Christianity’s spread through what is now Europe was slow and complicated. It was hardly a one-shot, all-or-nothing takeover; few people are eager to give up their way of life. Instead, missionaries in many areas had more luck blending their messages with existing local traditions and beliefs. Holly and decorated trees were used symbolically by new Christians, just as they’d been used in their pagan days.

Today, some people associate the holly bush not with the story of Jesus’s birth but with his death, comparing the plant’s prickly leaves to a crown of thorns and the berries to drops of blood. 

But most people just enjoy it because it’s cheerful, picturesque, and riotously alive at a time when the rest of the world seems to be still and asleep.

NOTE: Holly is as poisonous as it is pretty. Please keep it away from your kids and pets.

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What Are the 12 Days of Christmas?

Everyone knows to expect a partridge in a pear tree from your true love on the first day of Christmas ... But when is the first day of Christmas?

You'd think that the 12 days of Christmas would lead up to the big day—that's how countdowns work, as any year-end list would illustrate—but in Western Christianity, "Christmas" actually begins on December 25th and ends on January 5th. According to liturgy, the 12 days signify the time in between the birth of Christ and the night before Epiphany, which is the day the Magi visited bearing gifts. This is also called "Twelfth Night." (Epiphany is marked in most Western Christian traditions as happening on January 6th, and in some countries, the 12 days begin on December 26th.)

As for the ubiquitous song, it is said to be French in origin and was first printed in England in 1780. Rumors spread that it was a coded guide for Catholics who had to study their faith in secret in 16th-century England when Catholicism was against the law. According to the Christian Resource Institute, the legend is that "The 'true love' mentioned in the song is not an earthly suitor, but refers to God Himself. The 'me' who receives the presents refers to every baptized person who is part of the Christian Faith. Each of the 'days' represents some aspect of the Christian Faith that was important for children to learn."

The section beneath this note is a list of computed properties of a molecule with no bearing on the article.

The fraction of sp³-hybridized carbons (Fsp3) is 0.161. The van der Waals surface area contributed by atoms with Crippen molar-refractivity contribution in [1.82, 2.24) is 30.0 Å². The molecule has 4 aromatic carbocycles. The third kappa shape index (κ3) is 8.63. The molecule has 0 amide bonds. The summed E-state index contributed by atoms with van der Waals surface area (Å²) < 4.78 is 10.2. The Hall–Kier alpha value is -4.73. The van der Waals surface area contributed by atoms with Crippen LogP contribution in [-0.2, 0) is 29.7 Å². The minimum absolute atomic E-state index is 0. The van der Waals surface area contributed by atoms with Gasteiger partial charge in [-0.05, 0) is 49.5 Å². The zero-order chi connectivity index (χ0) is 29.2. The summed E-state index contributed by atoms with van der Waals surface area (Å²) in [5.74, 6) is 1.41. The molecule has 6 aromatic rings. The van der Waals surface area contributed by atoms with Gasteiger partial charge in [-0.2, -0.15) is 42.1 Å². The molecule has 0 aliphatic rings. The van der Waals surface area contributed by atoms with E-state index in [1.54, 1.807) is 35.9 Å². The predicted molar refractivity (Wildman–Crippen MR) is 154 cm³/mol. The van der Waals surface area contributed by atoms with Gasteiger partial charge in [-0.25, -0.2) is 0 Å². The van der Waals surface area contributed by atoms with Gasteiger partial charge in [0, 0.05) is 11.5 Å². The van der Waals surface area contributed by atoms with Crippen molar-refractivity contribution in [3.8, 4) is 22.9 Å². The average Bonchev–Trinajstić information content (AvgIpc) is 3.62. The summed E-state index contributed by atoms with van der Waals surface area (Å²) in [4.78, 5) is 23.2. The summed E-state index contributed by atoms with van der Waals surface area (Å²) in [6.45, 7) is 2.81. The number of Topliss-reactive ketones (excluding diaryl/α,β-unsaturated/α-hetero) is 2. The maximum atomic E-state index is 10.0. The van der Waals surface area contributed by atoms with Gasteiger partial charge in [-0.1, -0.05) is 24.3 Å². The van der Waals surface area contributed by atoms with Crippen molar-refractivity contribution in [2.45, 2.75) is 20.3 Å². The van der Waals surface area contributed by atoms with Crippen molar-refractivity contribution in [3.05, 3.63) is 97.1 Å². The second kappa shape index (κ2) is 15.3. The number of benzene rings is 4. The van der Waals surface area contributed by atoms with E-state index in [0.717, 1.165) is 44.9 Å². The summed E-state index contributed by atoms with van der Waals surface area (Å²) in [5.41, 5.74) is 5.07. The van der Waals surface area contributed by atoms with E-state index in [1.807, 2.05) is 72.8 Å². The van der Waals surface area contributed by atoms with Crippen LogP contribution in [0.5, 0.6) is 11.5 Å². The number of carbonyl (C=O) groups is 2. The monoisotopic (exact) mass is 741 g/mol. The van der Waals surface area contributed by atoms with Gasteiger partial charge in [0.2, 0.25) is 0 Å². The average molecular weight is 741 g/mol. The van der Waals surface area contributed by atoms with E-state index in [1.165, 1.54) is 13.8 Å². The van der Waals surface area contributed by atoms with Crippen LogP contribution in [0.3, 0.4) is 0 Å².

In debunking that story, Snopes excerpted a 1998 email that lists what each object in the song supposedly symbolizes:

2 Turtle Doves = the Old and New Testaments
3 French Hens = Faith, Hope and Charity, the Theological Virtues
4 Calling Birds = the Four Gospels and/or the Four Evangelists
5 Golden Rings = the first Five Books of the Old Testament, the "Pentateuch", which gives the history of man's fall from grace.
6 Geese A-laying = the six days of creation
7 Swans A-swimming = the seven gifts of the Holy Spirit, the seven sacraments
8 Maids A-milking = the eight beatitudes
9 Ladies Dancing = the nine Fruits of the Holy Spirit
10 Lords A-leaping = the ten commandments
11 Pipers Piping = the eleven faithful apostles
12 Drummers Drumming = the twelve points of doctrine in the Apostle's Creed

There is pretty much no historical evidence pointing to the song's secret history, although the arguments for the legend are compelling. In all likelihood, the song's "code" was invented retroactively.

Hidden meaning or not, one thing is definitely certain: You have "The Twelve Days of Christmas" stuck in your head right now.